Absolutely. He’s the man! As a kid, I really looked up to him. He created all those moments as a kid that you never forget. Like when Indiana Jones is reaching back for his fedora in Raiders of the Lost Ark. He invented all these iconic signatures for us growing up. When you’re on an actual set working with him and you see him create moments like that for your character, it’s pretty amazing. He has a child-like energy when he makes films. He has a passion for movies that is unrivaled.

What was your favorite Spielberg film growing up?
It’s so difficult to choose. E.T. is an American classic, but I would say Close Encounters of the Third Kind is my favorite. That movie is so him.

Were you an avid Tintin reader when you were a kid?  What was your favorite book?
Definitely. Being European and English, it was very much a part of me growing up. You can’t really avoid it. My favorite book was Tintin in Tibet, purely because the stakes of the relationship between Tintin and Captain Haddock are very high. You feel like one of them could die there; they put their lives on the line for each other. As opposed to the other ones where you had the sense they would get away with it and everything would be fine. In this book specifically, you get the feeling where it might actually end really badly.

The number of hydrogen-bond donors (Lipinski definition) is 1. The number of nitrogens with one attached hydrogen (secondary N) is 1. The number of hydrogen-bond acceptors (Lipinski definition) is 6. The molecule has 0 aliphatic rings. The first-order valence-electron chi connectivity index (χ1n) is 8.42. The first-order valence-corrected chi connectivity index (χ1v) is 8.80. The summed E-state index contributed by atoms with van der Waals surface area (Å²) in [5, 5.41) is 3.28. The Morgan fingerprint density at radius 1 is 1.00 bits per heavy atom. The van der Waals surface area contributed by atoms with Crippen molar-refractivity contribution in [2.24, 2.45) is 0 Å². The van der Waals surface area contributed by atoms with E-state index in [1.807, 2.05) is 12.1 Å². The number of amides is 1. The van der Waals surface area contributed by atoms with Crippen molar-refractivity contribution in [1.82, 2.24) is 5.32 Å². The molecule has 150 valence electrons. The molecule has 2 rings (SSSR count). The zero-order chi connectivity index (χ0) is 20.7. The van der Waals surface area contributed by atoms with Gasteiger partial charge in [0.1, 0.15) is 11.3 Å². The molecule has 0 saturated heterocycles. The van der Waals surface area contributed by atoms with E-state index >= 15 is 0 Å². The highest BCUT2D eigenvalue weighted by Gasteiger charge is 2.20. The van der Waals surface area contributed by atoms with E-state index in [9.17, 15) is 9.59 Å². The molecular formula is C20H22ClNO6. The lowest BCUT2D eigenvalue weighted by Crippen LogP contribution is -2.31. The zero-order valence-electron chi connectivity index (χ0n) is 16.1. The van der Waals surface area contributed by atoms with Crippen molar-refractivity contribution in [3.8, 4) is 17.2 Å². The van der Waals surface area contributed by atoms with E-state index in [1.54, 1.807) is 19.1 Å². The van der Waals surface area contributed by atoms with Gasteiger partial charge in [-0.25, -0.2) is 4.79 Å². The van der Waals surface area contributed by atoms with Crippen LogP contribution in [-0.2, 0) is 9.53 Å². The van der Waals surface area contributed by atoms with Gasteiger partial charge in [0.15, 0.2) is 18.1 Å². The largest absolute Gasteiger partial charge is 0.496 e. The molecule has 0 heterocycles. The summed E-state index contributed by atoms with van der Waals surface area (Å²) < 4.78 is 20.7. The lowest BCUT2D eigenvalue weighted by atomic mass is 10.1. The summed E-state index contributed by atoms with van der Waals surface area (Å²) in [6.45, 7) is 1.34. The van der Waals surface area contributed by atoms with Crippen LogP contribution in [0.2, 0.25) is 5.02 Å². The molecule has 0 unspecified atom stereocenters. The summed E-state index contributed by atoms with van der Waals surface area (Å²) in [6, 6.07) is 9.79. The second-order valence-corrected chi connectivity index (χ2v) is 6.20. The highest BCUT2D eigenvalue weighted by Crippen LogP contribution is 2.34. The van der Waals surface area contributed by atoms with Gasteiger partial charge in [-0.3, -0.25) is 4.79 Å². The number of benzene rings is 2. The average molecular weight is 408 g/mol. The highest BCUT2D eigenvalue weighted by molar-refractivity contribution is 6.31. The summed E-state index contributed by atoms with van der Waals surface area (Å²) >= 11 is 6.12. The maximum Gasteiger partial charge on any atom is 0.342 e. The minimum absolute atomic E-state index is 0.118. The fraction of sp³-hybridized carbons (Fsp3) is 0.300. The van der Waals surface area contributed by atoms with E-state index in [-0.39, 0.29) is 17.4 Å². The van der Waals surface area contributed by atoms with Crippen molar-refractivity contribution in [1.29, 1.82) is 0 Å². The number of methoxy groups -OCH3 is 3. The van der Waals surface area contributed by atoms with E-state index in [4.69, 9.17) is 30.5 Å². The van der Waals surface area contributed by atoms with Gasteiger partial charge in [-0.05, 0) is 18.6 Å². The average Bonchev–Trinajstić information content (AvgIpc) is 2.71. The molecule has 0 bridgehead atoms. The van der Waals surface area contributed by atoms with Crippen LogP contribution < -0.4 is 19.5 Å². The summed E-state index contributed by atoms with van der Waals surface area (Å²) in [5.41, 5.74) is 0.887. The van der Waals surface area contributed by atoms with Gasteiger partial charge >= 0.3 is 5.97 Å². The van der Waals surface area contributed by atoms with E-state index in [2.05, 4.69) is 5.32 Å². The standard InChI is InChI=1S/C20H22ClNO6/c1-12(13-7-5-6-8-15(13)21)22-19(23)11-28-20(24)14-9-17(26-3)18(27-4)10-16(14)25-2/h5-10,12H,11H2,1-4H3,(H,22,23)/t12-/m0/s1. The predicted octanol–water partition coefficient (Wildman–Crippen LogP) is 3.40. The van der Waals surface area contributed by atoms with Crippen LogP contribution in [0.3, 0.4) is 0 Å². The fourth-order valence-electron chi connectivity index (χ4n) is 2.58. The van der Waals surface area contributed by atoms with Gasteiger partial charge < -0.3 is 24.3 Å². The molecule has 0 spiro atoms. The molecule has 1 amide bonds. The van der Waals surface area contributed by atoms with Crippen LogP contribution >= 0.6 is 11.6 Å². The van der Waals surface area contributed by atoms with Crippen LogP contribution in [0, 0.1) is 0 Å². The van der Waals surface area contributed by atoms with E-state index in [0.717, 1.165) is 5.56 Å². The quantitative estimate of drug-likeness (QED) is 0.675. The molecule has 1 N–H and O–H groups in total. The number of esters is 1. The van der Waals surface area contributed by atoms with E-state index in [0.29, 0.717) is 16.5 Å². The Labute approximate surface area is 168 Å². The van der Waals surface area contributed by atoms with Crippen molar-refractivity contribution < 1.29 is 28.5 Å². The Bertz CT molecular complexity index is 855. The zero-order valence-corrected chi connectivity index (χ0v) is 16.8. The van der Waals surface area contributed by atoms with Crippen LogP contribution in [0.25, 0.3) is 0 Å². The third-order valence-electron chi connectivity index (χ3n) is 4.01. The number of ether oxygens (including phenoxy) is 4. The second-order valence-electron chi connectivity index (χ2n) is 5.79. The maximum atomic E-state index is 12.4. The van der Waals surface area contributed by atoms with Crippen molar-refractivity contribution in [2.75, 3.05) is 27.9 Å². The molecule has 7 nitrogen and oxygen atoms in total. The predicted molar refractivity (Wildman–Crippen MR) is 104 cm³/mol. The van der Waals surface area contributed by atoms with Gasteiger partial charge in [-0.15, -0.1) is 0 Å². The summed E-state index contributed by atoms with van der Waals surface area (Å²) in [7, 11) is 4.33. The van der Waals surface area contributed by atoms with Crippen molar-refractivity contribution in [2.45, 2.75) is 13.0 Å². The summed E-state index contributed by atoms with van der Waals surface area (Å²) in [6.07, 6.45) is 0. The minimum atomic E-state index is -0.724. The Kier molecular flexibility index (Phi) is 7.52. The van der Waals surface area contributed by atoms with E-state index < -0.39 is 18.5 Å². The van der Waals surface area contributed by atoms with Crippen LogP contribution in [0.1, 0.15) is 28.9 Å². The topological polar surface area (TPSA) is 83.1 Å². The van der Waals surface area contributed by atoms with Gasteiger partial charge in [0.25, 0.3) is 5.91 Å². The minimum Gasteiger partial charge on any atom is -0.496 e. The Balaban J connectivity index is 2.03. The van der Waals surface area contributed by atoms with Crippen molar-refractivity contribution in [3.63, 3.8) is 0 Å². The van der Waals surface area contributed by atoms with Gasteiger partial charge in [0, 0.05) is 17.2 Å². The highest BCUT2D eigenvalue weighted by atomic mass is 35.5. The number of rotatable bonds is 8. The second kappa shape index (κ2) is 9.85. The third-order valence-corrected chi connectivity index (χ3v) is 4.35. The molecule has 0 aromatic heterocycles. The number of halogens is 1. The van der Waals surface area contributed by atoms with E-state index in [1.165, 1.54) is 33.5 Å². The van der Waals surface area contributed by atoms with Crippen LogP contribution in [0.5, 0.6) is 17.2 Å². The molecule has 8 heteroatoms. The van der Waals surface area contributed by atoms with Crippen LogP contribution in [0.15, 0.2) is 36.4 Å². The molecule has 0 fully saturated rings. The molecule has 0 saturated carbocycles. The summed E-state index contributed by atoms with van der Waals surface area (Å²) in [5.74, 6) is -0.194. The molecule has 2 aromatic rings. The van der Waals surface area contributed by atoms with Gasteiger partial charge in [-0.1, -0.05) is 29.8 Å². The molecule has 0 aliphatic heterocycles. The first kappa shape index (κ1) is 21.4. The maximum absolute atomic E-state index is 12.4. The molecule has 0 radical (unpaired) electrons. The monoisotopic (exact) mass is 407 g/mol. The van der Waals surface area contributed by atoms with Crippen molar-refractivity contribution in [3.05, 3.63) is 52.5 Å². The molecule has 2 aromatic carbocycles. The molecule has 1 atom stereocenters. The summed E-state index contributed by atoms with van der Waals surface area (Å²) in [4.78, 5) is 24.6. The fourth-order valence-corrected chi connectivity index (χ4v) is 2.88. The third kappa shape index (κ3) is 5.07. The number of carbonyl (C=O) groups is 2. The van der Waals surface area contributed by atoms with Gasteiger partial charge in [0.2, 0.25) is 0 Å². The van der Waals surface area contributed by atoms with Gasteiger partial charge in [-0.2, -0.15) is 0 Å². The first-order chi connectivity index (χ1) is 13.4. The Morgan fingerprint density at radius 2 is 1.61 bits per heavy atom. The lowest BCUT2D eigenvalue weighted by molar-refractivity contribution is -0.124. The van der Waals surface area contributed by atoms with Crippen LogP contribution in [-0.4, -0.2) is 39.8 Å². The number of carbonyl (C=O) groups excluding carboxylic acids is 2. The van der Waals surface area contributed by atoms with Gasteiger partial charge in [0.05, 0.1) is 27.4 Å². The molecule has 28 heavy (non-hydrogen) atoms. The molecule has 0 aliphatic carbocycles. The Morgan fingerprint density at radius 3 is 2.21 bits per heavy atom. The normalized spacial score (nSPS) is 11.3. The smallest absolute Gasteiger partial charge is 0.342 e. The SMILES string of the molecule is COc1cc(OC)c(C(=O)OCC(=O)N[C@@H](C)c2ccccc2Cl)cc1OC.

Jamie's favorite Tintin boko growing up.
Explain the technology used to shoot Tintin in 100 words or less.
If you went to see the movie without me or without anyone having done any work with the digital puppet that you see on the posters, the puppet wouldn’t move, speak, or feel anything. It would just be a lifeless, digital puppet. The actor’s role in this technology is to give it life, which is all about performance. When you break it down, it’s pretty much the same thing as if we would’ve been in a live action film.

There was quite the U.K. dream team associated with Tintin.  What was it like working with your countrymen and comic geniuses Simon Pegg, Nick Frost, and Edgar Wright, as well as James Bond himself, Daniel Craig?